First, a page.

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Resplendence, a blog from Radiant Resolution about graphic design

11 Best E-mail Subject Lines to Get Your E-mails Opened

E-marketing is one of the best marketing tools you can have in today's industry. You can reach clients directly, announce sales, or even provide news from your business. There are many affordable mass e-mail services out there, and many have extremely user-friendly designing elements and templates. (Don't forget, Radiant Resolution offers e-mail templates, content writing, and scheduled distribution!)
But all of your beautiful e-mail designs and stellar content won't get you far if you can't get your e-mail opened by your users. Don't risk being deleted or mistaken for spam. Check out these subject lines that are sure to get your e-mail opened!
Don't forget to keep subjects short. More than 68% of e-mails are now opened on mobile devices, leaving subject lines restricted.
"Question about [goal]"
Pick a goal that your users share that you can help them achieve. Bringing it to their attention in a headline that you're aware of their goal (with a solution in the e-mail) is a great way to start a conversation.
"Our next steps"
I use this e-mail subject frequently for my repeat/current customer lists (ps, you should have several lists of e-mails, including current customers, past customers, and leads). This subject line reminds those who have worked with you that there is more business in their future, and you have more options available to them. It leaves the door open, and their curiosity will have them opening that e-mail!

"Do not open this email"
Click bait, sure. But if you have a more laid-back type of advertising style, go for it! Just be sure to follow up with something relatable in the e-mail body, like, "unless you're prepared for the biggest deal of the season!"
"'I love everything in this email!'"
It's catchy! It'll make them smile, and it definitely presents a more casual conversation and relationship with your client, which can make them feel more comfortable. Just make sure to follow it up with some good e-mail content!

"X options to get started"
Everyone needs a place to start and they want to know they have options. Giving your e-mail subject a number less than 10 tells readers two things: there is more than one option, and the e-mail won't take very long to read. People value their time, and the briefer the better!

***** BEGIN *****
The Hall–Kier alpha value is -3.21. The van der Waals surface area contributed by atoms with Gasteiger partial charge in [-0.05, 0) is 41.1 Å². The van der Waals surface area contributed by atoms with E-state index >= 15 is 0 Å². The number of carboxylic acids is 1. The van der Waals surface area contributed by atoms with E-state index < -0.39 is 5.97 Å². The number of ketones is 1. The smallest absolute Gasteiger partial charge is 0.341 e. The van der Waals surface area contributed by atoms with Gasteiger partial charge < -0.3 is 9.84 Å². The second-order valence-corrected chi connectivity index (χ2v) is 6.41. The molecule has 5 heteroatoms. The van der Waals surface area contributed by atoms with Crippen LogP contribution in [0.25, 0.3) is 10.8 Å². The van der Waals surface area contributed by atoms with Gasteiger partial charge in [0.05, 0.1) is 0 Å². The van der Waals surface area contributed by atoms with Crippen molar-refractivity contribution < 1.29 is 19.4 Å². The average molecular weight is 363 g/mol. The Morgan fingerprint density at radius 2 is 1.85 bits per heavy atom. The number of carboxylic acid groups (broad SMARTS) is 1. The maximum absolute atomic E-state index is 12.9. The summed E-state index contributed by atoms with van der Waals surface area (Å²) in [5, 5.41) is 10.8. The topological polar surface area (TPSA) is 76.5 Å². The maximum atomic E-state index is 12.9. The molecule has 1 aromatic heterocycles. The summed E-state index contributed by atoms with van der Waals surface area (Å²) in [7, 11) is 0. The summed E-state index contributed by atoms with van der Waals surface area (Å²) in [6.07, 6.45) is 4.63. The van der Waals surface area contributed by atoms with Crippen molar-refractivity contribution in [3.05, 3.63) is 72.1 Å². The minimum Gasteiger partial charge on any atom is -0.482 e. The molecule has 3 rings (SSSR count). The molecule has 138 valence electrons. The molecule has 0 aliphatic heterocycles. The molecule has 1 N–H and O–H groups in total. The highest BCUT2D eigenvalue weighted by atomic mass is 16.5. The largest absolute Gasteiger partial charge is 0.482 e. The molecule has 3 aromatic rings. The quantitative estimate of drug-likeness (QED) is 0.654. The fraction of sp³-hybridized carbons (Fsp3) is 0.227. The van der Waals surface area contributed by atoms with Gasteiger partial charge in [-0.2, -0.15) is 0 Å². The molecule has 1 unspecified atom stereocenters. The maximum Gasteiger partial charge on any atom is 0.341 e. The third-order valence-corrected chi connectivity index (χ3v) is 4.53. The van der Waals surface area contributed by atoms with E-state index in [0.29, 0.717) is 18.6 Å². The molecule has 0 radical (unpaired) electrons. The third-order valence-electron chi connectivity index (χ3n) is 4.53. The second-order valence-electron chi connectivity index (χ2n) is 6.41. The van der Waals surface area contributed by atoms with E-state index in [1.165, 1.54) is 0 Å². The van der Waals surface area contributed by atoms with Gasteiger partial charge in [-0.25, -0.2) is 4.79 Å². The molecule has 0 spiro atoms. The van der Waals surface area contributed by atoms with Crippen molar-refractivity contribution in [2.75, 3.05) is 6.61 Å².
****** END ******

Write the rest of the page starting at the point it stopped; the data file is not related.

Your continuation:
"Hi [name], [question]?"
Personalization and an unanswered question just begs for potential customers to open this e-mail. People don't like to see unanswered questions, so their curiosity to find or provide the answer may get the best of them!

"I found you through [referral name]"
Finding a common connection validates you as a business or freelancer. If you don't have a connection, do some snooping on Linked In or Facebook to see if you have a common link or friend. You'd be amazed how a conversation can start from a common friend!

"Did you get what you were looking for?"
This is a great follow-up e-mail with clients you've recently worked with or customers who have visited your website. An alternate subject for customers who left your website without purchasing anything would be "Didn't get what you were looking for?" This way, you have a second chance to meet their needs.

"Should I stay?"
People don't like breakups, and as we learned just above, unanswered questions. Forcing a client to make the breakup decision may actually sway them the other way. They'll want to know what reasons there are to "stay" so be sure to have your offers ready in the e-mail body!

"Permission to close your file?"
Another breakup e-mail, see above!

"Feeling [insert emotion]? Let me help"
People respond best to ads with images of faces showing emotions. They are relatable and recognized immediately. Using emotion in your subject line has the same response. Replace with emotions like stressed, annoyed, at wit's end, or helpless.

Try a few of these subject lines in your e-mails and watch your open rate increase!




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About Brittany Klein

Brittany Klein is a freelance graphic designer from Maryland. She established her company, Radiant Resolution, in 2008 after receiving her Master of Arts degree in graphic design from Savannah College of Art & Design. She has since written blogs, e-books, and articles centered around graphic design and fine art for many organizations across the country.

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